In the course of her discussion of Sisu, Nylund also comes across a well-ordered, engaging cultural guide to Finland. Much of the Finnish way of life and thought either contributes to or is nourished by the concept of Sisu. Sisu always plays a role, regardless of whether you want to emulate the Finns in their love of nature or want to take a close look at the famous Finnish education system, whether you want to make the most of extreme weather conditions (or if you want to have fun while you're at it ), would like to be inspired in the Finnish way to cope with a big or small life crisis, or whether you are actually just curious about Finns.

The book contains tips at regular intervals on how to incorporate a sisu-like attitude into your own life: "Top tips for refueling: 1. Get out of the way, 2. Greet the silence, 3. Plan time for yourself" . How about: "Think prudence, 2. Think know-how, 3. Think preparation". There are even recipes that epitomize sisu and have hand-picked ingredients that range from blueberry pie to vodka cocktail with blackberries, basil, and lemon.

Bump into Sisu

Finns are known to think that swimming in icy water is fun and healthy. However, it helps to have a sauna nearby so that you can warm up later.Illustration: Naomi Wilkinson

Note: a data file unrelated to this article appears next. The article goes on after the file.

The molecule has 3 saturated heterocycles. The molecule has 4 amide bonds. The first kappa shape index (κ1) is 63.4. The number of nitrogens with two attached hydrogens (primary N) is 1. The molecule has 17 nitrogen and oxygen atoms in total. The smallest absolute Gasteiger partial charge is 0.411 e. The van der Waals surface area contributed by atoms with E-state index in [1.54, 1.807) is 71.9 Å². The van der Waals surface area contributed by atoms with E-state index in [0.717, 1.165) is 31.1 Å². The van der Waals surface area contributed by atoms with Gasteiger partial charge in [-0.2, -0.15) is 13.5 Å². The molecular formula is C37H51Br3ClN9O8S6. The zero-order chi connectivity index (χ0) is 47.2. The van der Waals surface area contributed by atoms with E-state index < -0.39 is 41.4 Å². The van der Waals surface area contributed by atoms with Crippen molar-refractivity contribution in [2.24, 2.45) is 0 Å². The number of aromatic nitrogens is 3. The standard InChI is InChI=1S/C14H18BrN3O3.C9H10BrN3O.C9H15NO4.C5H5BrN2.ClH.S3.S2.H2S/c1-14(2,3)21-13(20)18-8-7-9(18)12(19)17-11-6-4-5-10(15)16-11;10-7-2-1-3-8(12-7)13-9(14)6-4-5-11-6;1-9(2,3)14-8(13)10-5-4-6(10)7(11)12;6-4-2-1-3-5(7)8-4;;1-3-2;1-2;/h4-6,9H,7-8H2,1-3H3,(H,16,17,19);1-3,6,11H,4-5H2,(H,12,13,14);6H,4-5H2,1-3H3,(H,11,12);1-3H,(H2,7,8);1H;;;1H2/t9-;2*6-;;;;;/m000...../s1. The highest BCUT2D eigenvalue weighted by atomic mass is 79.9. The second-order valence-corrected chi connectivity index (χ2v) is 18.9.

Was Nylund ever afraid that she would go too far with the definition of sisu? If so, her fear was unfounded. "She (Sisu) covers every part of life," she says. “That's what I discovered when I was thinking and writing about it.” “She came to the conclusion that Sisu actually“ flanks a lot of things, and therefore it's not that far-fetched, Sisu in various aspects of life to find again. "

Anyone interested in Finland will come across Sisu. “The idea behind this (throughout the book) is that we show our sisu through our actions, and therefore it is necessary to speak to Finns and describe how we live so that one can get a sense of what Sisu actually means. "
In “Sisu: The Finnish Art of Courage” you can find Nylund's interviews with Finns who embody this basic attitude, such as the Arctic and Antarctic researcher Patrick Degerman and social activist and researcher Emilia Lahti. The author also doesn't forget to mention other examples of sisu, including Nobel Peace Prize laureate Martti Ahtisaari, known for his commitment to resolving international conflicts, and long-distance runner Paavo Nurmi, who set records and won Olympic medals in the 1920s.

Anyone who writes a book like this, with its compact but all-encompassing illumination of Finnish culture, involuntarily becomes the country's unofficial ambassador. Nylund doesn't mind. The role fell into her lap “unwittingly, but not against her will”, says the author.

By Peter Marten, March 2018